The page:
Jan
21

Things I Learned AFTER I Hit "Send"
(Part One: MS Outlook hates you)

I drowned my misery in Tostitos rolled chips and salsa con queso dip.  *ALL of it*

So it’s been three weeks since I sent my first submission to an agent for consideration – and (somewhat predictably) it’s been a rollercoaster of emotions.  First off: no, I did not receive a reply from agent #1, which translates to a “no thank you” as per his submission guidelines.  But I’ve learned a few things since I hit the “Send” button a few weeks back...

SUBMISSION FORMAT
As background, each agent wants their submissions in a particular format and with very specific content.  In the case of agent #1, he wanted an email query letter (which is essentially a cover letter about your submission), a two-page plot synopsis (including spoilers), and the first four chapters of the novel – all pasted into the body of the email itself (no attachments). 

I’m sure when he (or his assistant) is combing through the slush pile of his inbox there are likely some, perhaps MANY, submissions where they don’t even bother to scroll past the first few paragraphs before they hit "Delete"…  But of course, my hope was that he would devour my entire submission and immediately come begging for more.

Generally, the proper formal manuscript format is considered to be indented paragraphs, double-spaced, with specific margin settings, headers and footers, etc… but I wasn’t exactly sure how one should deal with this when cutting and pasting content into the body of an email.  For example: should you maintain the double-spacing and indenting while foregoing the margins? Perhaps it was the lack of sleep, but naïve-me-from-three-weeks-ago suspected that this particular approach would be best. So I turned to Microsoft Outlook because, in my mind, cutting and pasting from MS Word into Outlook would likely yield the best results, retaining the double-spacing, etc. 

Perhaps you see where this is going. 

I sent myself a few “test” emails to make sure all was well, and off it went!  But the one thing that didn’t occur to me was to review those test messages in some other type of email program or a browser interface like Gmail or Hotmail.  When I did think to check the message in my Hotmail account the next day, the browser rendered the paragraphs entirely differently than the Outlook client had, adding a ridiculous amount of white space everywhere.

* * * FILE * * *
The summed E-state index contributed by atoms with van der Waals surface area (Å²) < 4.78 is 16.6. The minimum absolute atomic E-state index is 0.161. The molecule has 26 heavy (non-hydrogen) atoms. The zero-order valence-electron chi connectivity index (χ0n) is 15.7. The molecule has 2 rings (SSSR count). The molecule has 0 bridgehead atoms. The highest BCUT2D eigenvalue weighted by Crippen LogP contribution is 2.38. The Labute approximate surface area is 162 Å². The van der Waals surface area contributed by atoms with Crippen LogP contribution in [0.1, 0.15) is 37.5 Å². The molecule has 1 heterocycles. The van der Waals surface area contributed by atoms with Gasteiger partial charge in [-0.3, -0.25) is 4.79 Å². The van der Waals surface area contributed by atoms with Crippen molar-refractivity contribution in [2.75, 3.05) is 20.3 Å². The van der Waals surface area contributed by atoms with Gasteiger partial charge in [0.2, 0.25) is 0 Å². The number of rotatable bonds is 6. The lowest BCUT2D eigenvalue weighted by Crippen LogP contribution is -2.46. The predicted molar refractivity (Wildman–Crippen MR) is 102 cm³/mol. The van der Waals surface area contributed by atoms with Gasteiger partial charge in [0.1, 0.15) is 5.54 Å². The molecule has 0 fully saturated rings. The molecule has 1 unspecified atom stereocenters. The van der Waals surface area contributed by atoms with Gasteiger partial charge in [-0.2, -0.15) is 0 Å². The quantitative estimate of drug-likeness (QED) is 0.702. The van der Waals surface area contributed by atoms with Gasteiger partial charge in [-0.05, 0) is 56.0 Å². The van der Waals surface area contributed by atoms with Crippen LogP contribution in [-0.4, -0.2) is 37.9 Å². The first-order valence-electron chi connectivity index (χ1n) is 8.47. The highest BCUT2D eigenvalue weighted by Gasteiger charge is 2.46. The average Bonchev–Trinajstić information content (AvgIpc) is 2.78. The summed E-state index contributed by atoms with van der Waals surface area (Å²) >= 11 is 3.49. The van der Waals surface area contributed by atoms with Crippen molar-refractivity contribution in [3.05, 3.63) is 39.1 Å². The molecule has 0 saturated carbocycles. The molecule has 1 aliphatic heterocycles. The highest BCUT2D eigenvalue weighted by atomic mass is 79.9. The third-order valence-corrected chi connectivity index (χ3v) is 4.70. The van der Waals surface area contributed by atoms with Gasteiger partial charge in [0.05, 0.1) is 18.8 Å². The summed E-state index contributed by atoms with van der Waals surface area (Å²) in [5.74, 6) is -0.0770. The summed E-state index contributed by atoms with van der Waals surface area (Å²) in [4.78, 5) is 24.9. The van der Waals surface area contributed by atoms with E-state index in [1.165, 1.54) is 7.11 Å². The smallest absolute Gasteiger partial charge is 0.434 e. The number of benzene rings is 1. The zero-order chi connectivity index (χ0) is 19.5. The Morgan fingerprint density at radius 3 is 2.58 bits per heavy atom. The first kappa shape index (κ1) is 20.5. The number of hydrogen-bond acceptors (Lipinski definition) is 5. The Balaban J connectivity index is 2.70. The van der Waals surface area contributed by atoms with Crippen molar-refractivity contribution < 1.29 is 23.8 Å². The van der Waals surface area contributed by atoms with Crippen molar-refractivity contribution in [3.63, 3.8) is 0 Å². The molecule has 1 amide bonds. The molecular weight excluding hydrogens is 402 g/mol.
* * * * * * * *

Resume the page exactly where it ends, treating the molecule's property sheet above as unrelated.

After a brief (but epic) pity-fest, I checked with my writing mentor for some direction on formatting for email submissions:

(HARD-LEARNED) LESSON #1:  Copy and save your email submissions into a basic text editor, like Notepad, to strip away any latent formatting tags from MS Word and DON’T maintain the double-spacing that a traditional manuscript uses.  Instead, format the content like a standard email: single-spacing overall, no indents, and an extra line between each paragraph.  If/when the agent asks for a partial or full manuscript as an attachment, then that's when you dazzle them with your perfectly formatted file.

So with that first submission under my belt (and likely immediately discarded upon sight by the agent, **sigh**) it was time to search out my next set of victims – err, I mean "blessed bearers of all my hopes and dreams." And there, amidst the myriad of "You Are Not A Snowflake" articles, like this little gem, Google led me to a glorious treasure trove of information.

[Click here for Things I Learned AFTER I Hit Send: Part Two.]

JK Rowling's first query was rejected

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One Response to "Things I Learned AFTER I Hit "Send"
(Part One: MS Outlook hates you)"

  1. A. Lee Ripley
    A. Lee Ripley on 23-01-’16 16:58

    Found this blog post, from agent Sam Morgan, that mentions similar cut-paste woes when querying via email.
    “Email clients and word processors don’t often get along and I know what looks good in a .doc file will then look pretty decent in your browser’s gmail but then if I happen to look at it in Outlook – BOOM – French wingdings.”

    ha ha! For more from this post see: http://righthandofdarkness.tumblr.com/po..

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